Shrimp definitely fall into the same category as Guppies for instance: just add water and a group of them in a 5-gallon tank, and before you know it you’re gonna have an army of tiny shrimp swimming around. Plenty of people out there also just breed shrimp to use them as food for other fish.
6. White Cloud Minnows
The White Cloud Minnows are just the best white clouds, easiest to breed and super small so they don’t need to have a big tank.
They’re also extremely hardy so keeping them is really really easy. Being such a small fish though, can be a bit difficult to differentiate them between males and females, but that’s fine.
The best thing to do is to buy a group of about 10 of them and let them do their thing.
Being egg scatterers they will basically throw eggs all over the tank so it’s important to allow a safe net for those eggs to be laid down, otherwise they’ll be eaten by other fish or even other White Clouds. The best thing to do is to have some kind of net or mop on the tank’s bottom or substrate allowing the eggs to fall in there and sit safely waiting to hatch.
To have Danios breed is actually the same process as with breeding White Clouds.
An important addition though, for both these species is that clean water flow is of great importance to have.
The right filtration for egg scatters is mandatory because you don’t want the eggs to get swept up by the filters, and that’s why sponge filters are a great option when breeding these types of fish.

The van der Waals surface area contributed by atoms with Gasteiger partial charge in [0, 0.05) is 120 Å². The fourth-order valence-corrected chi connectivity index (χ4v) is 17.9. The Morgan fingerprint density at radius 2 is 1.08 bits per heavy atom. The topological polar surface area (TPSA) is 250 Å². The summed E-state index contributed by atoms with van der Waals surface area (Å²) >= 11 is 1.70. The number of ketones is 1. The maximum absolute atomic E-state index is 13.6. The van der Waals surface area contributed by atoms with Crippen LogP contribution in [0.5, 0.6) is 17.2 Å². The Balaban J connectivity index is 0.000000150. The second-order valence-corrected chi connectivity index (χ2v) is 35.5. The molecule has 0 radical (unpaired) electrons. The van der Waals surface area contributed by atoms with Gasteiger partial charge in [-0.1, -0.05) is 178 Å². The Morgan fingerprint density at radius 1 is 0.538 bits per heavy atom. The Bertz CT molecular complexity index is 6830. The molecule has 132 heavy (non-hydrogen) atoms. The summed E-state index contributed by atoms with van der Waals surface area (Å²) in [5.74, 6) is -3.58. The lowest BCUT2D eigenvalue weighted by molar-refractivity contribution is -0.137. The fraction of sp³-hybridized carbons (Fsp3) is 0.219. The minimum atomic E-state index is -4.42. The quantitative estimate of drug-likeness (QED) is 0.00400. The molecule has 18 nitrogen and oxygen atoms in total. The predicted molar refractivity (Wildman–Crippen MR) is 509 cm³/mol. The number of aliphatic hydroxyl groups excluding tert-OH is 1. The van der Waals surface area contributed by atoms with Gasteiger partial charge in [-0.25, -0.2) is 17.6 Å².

Sponge filters are super cheap, efficient and with the bubbles going out in an upwards direction, the right surface level movement is created, allowing gas exchange without creating any strong currents on the tank’s bottom. Like this, the eggs lean on the substrate and stay there safely until the fry hatch.
Next to the water quality, a good diet is important when breeding Danios and White Clouds.
So to sum up, it’s important to provide them with good clean water in a 10-20 gallons tank, and a nutritious diet to promote spawning. Keeping the water clean is a simple process with plenty of water changes when needed. Just one thing – be careful not to suck up the eggs during water changes, so the substrate should be left alone.